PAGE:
Sometimes the writers will say the current year will be the year of the Linux desktop. Sometimes they’ll be a little more conservative and say some year a few years from now will be the year of the Linux desktop. For example, if I were one of these writers, I would either write 2008 will be the year of the Linux desktop! or with the progress we’re saying right now in 2008, it’s likely that by 2011, we’ll see the year of the Linux desktop.

Did we see the year of the Linux desktop? Nope. That, at least, I think most of us Linux aficionados can agree on. But some naysayers go a step further. Through a leap in logic, they decide that the fact that none of these previous predictions have come true precludes the possibility of a future prediction coming true. In other words, the extrapolation goes something like this: Oh, come on. For years, people have been saying such-and-such year is the year of the Linux desktop, and it’s never come. It’s never going to come. Microsoft will always be on top. Just deal with it.

I would contend that we have no way of knowing whether that year will ever come or not. Just think of the fable “The boy who cried wolf.” In it, the boy tells the village that a wolf is coming. The village gets all up in a panic and then realizes the boy was lying. He cries wolf a second time, and a second time the village is in a panic and realizes the boy was lying again. The third time he cries wolf, there really is a wolf, but no one in the village believes him any more. That’s what’s happening with this whole YOTLD business. These writers who keep proclaiming that some year is the YOTLD are losing their credibility every time the year doesn’t come. But it also means that it’s possible the year might come, and no one will believe the writer who really does get it right.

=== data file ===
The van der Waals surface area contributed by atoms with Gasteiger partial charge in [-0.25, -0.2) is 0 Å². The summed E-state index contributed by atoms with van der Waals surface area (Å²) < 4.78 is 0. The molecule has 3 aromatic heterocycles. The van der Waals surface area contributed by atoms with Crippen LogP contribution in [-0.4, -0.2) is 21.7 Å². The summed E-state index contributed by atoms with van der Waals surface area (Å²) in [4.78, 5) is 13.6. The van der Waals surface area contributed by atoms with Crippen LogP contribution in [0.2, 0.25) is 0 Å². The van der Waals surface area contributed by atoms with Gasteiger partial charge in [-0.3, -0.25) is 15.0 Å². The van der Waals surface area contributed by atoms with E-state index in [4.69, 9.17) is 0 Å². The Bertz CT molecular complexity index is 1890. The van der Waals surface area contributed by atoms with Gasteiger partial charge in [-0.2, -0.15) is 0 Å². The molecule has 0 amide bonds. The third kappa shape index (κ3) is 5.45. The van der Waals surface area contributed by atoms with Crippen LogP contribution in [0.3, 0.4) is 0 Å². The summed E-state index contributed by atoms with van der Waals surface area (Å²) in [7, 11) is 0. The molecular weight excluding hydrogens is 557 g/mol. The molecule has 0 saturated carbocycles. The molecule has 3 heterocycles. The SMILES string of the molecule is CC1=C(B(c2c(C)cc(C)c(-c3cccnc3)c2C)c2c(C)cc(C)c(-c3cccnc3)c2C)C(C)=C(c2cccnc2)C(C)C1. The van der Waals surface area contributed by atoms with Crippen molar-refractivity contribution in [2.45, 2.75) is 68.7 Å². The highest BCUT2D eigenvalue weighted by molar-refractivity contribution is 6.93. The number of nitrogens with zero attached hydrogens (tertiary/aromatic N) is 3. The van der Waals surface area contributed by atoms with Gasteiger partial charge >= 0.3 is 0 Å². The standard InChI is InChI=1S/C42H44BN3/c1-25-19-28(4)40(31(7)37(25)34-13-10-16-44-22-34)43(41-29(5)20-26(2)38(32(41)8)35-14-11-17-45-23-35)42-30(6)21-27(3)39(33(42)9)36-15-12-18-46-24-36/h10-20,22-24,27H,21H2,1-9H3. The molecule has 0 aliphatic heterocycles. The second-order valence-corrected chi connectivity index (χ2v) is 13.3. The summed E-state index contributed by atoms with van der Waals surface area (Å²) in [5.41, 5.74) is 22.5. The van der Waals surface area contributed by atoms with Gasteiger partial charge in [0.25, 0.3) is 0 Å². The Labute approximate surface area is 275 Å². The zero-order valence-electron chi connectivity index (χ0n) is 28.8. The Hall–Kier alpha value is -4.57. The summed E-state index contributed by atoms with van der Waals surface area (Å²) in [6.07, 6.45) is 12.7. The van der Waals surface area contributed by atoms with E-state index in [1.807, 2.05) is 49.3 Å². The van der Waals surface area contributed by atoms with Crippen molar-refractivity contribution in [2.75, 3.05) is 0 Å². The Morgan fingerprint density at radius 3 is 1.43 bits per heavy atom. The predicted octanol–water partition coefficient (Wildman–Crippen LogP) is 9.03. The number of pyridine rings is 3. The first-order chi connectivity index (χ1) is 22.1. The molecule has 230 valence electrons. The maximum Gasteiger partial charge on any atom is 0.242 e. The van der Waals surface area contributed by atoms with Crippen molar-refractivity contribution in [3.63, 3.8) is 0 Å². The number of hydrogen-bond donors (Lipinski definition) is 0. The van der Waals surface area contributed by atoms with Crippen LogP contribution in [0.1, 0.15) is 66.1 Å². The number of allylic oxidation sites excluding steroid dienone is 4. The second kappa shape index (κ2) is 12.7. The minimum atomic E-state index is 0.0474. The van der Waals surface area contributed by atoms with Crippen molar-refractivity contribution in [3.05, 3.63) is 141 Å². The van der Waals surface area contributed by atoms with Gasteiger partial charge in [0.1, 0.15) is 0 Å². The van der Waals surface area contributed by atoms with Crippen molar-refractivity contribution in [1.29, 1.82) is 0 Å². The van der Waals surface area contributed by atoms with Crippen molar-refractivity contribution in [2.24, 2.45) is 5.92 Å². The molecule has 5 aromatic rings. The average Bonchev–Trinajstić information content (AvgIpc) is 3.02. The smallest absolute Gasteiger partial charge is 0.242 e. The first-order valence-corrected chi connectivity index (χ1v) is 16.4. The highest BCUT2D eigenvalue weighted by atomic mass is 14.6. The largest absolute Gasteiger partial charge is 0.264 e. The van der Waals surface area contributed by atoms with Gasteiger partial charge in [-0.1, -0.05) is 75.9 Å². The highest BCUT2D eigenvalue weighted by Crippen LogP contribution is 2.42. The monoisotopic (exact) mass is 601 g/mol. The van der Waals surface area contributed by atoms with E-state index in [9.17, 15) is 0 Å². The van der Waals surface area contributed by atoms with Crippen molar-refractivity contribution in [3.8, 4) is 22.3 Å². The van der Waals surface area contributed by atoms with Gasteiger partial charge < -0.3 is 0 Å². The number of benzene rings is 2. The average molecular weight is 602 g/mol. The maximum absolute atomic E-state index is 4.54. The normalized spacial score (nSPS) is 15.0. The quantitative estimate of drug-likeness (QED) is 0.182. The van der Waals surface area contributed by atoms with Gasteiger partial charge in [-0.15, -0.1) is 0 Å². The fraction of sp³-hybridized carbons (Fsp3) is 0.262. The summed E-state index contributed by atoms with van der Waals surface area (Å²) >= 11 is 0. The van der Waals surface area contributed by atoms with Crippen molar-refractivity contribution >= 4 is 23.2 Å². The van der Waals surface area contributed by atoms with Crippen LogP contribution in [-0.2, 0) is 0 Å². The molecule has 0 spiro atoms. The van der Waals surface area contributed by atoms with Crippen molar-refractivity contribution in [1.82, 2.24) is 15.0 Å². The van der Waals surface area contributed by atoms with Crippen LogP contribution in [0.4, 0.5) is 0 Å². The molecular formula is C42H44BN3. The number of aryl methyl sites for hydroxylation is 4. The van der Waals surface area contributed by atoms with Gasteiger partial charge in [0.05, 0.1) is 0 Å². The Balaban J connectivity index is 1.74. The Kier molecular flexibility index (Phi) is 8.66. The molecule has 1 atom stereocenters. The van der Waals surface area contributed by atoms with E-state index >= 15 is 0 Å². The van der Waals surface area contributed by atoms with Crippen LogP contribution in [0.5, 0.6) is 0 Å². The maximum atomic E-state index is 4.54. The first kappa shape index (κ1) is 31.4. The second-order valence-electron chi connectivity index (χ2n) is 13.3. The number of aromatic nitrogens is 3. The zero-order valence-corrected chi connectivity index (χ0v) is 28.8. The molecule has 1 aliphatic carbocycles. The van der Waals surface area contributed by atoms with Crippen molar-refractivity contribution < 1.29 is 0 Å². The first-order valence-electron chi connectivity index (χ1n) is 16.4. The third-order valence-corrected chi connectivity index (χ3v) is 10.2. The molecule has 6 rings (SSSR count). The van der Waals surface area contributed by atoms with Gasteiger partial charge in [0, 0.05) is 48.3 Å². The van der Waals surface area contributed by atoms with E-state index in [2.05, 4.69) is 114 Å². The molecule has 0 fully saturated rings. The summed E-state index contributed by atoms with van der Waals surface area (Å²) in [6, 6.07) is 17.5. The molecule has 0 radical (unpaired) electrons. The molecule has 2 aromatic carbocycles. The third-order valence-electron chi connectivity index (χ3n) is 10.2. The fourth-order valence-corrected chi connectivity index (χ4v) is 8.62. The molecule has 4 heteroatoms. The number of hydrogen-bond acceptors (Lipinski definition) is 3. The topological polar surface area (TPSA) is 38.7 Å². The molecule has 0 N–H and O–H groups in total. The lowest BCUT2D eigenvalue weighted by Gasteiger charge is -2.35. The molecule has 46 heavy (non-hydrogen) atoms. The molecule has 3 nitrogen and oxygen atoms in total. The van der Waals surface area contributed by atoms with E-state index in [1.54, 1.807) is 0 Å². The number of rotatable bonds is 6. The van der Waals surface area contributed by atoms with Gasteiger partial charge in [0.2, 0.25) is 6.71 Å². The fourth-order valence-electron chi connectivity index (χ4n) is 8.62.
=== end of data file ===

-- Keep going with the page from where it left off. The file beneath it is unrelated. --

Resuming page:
So I guess it boils down to two things: 1. If you’re a writer who wants to proclaim that such-and-such year is the YOTLD, don’t even bother. Even if you’re right, no one will believe you anyway, as people have been saying that for years. 2. If you one of those people who thinks the YOTLD will never come, you have to come up with other reasons than “They’ve been saying that for years.” After all, I could say every year that I’m going to die that year, and I may be wrong most of the time, but one year I am going to be right. Whether I say it’s going to happen or not has no bearing on the actual outcome or occurrence.

I’m just beginning now to read Malcolm Gladwell’s The Tipping Point, which talks about the moment when there’s a huge sociological change (crime rates dropping, fashion trends being adopted, new technology going mainstream), and it’s made me change my mind on Linux adoption. I used to think the growth of consumer Linux would be gradual and stay gradual indefinitely, but there is a tipping point, and if we get to that point (maybe about 15%), there will be a huge flood of new users. I’m not going to speculate on what year that might be, but it clearly happened for cell phones (as Gladwell points out) in 1998, and it also happened for iPods in 2003, and Firefox in 2005. It won’t necessarily mean the end of Windows’ dominance on the home user’s computer, but it could mean a lot more third-party support for Linux—the kind that Macs currently enjoy.

Which year will be the YOTLD? No one knows. There very well still could be one, and it would probably be a year and not a decade.